Last year, my friend Josh brought up the idea of starting a development blog together. He even went through all the trouble buying a url and setting us each our own subdomain. This seemed like a fun idea, but since I already had my own blog about development writing a second one seemed like more work than I would have time for.

Bender talking to Fry and The Professor

But, since I did already have a blog, it made me curious to see if I could syndicate my posts from one site to the other. I put together a quick site with Material-UI and started trying to figure out how to get data out of one Gatsby site and into the other.

Gatsby has GraphQL, right?

Yes, it does - and trying to directly query that endpoint was my first thought. localhost:8000/__graphiqlis a thing, so ryanfiller.com/__graphiql probably is too, right?

Well, no.

Gatsby has a long section of their docs about Graphql, but the short version of it is that Gatsby is a static site generator, not a server side application. This means that while running locally, or during build time, a queryable graph exists and is used to gather data and generate pages. Once the production site is built from that data, that graph goes away and the generated site is sent to production, and therefore there is no live GraphQL endpoint on a deployed Gatsby site.

Getting Data Out

Since accessing GraphQL directly at run time is not an option, the next step is to set up a custom API endpoint and have one site make a fetch call to the other.

Two Competing Data Types

For scenarios like this there are two obvious ways to format the endpoint - JSON and RSS. There are pros and cons to both approaches (and I even went down a route on my old site using the JSON Feed standard), but it seems like RSS is still the most common type for syndicating data to sites such as dev.to or Medium. JSON seems to be the standard for posting and grabbing complex data, and RSS for content. I ended up settling on an RSS endpoint, but the same principles should apply to a JSON feed.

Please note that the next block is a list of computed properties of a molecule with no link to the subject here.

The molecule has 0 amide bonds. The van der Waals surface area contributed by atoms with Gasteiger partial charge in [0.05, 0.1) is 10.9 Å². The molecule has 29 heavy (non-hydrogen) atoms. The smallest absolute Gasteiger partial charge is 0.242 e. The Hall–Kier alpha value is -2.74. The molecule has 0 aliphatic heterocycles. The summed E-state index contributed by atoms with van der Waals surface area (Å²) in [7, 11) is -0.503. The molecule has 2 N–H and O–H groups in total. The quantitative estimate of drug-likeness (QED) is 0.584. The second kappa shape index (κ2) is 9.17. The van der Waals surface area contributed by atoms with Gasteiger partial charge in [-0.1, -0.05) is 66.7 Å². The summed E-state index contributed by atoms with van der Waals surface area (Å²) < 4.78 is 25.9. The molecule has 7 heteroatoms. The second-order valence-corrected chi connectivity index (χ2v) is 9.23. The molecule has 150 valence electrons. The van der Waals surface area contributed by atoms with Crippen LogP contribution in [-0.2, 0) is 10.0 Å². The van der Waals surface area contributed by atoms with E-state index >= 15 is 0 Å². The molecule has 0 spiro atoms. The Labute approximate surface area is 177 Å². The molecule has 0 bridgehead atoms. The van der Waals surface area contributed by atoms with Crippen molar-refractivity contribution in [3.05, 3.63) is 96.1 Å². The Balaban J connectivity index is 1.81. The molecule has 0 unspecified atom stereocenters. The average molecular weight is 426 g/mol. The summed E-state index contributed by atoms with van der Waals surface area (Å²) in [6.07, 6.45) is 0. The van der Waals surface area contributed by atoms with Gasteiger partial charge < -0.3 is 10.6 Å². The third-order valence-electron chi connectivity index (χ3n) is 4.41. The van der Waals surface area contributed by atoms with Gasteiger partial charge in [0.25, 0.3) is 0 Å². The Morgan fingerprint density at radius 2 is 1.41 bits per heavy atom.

Getting Gatsby to Format Data

The easiest way to do add any functionality in Gatsby is to look for a plugin, and luckily for RSS feeds there’s one built by the Gatsby team. To look into how this plugin works, the magic happens in its src/gatsby-node.js file. The plugin either uses its default serialize function or takes one from its configuration object, and uses this function to query the appropriate posts, map through them, and format them into a new shape for the feed. For blogs with a LOT of content, this can be a slow process. Luckily, I came across this Kent C. Dodds Twitter thread outlining how this problem could be fixed. My biggest takeaways:

  • Limit the number of posts, RSS feeds will check for updates often and heavily cache old posts
  • Don’t rely on complex image transformations (like gatsby-transformer-sharp)
  • Content doesn’t need to be posted full in its original form, it can be transformed in the serialize function.

Since I’m not using Gatsby’s image processing, the only thing I really needed to worry about was making sure that my images would point to the correct url instead of trying to look for the relative path at whichever new site I was sharing posts to. I also wasn’t too concerned with limiting the number of post since I’m fine with a “Read More on My Full Site” button at the bottom of my second Gatsby site.

gatsby-plugin-feed takes a serialize function which eventually ends up running in Gatsby’s node process. (link?) This function will run a GraphQL query against the markdown content and then return an object that will be used to create XML for RSS. Mine looks something like this:

query: `
  {
    site {
      siteMetadata {
        siteUrl
      }
    },
    allMdx (
      limit: 12,
      sort: { order: DESC, fields: [frontmatter___meta___date]},
    ) {
      edges {
        node {
          fields {
            slug
          }
          frontmatter {
            title
            meta {
              excerpt
              date
              categories
              tags
            }
          }
          generatedExcerpt: excerpt
          internal {
            content
          }
        }
      }
    }
  }
`

serialize: ({query: {site, allMdx }}) => {

  return allMdx.edges.map(edge => {

    const body = edge.node.internal.content.replace(/<img src="//g, `<img src="${site.siteMetadata.siteUrl}/`)
    const url = `${site.siteMetadata.siteUrl}/${edge.node.fields.slug}`
    
    return {
      title: edge.node.frontmatter.title,
      date: edge.node.frontmatter.meta.date,
      url: url,
      categories: [...categories, ...tags],
      custom_elements: [
        {'excerpt': excerpt || generatedExcerpt},
        {'content:encoded': body}
      ],
    }
  })
}